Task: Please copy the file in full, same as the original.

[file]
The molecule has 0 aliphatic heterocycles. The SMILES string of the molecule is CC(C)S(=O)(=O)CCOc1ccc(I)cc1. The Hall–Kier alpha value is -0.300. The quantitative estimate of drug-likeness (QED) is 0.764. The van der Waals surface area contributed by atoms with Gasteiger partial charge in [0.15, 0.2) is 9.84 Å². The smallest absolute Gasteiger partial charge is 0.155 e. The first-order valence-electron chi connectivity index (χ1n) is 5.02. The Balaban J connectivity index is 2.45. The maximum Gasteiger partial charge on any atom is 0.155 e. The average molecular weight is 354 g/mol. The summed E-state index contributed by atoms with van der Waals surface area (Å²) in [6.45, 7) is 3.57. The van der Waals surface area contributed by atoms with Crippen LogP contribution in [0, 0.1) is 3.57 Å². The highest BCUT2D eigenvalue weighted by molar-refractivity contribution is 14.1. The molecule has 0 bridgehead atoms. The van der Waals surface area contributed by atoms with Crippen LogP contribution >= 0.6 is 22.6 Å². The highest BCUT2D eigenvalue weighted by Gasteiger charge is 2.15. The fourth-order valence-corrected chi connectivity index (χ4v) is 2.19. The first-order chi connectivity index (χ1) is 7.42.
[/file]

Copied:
The molecule has 0 aliphatic heterocycles. The SMILES string of the molecule is CC(C)S(=O)(=O)CCOc1ccc(I)cc1. The Hall–Kier alpha value is -0.300. The quantitative estimate of drug-likeness (QED) is 0.764. The van der Waals surface area contributed by atoms with Gasteiger partial charge in [0.15, 0.2) is 9.84 Å². The smallest absolute Gasteiger partial charge is 0.155 e. The first-order valence-electron chi connectivity index (χ1n) is 5.02. The Balaban J connectivity index is 2.45. The maximum Gasteiger partial charge on any atom is 0.155 e. The average molecular weight is 354 g/mol. The summed E-state index contributed by atoms with van der Waals surface area (Å²) in [6.45, 7) is 3.57. The van der Waals surface area contributed by atoms with Crippen LogP contribution in [0, 0.1) is 3.57 Å². The highest BCUT2D eigenvalue weighted by molar-refractivity contribution is 14.1. The molecule has 0 bridgehead atoms. The van der Waals surface area contributed by atoms with Crippen LogP contribution >= 0.6 is 22.6 Å². The highest BCUT2D eigenvalue weighted by Gasteiger charge is 2.15. The fourth-order valence-corrected chi connectivity index (χ4v) is 2.19. The first-order chi connectivity index (χ1) is 7.42.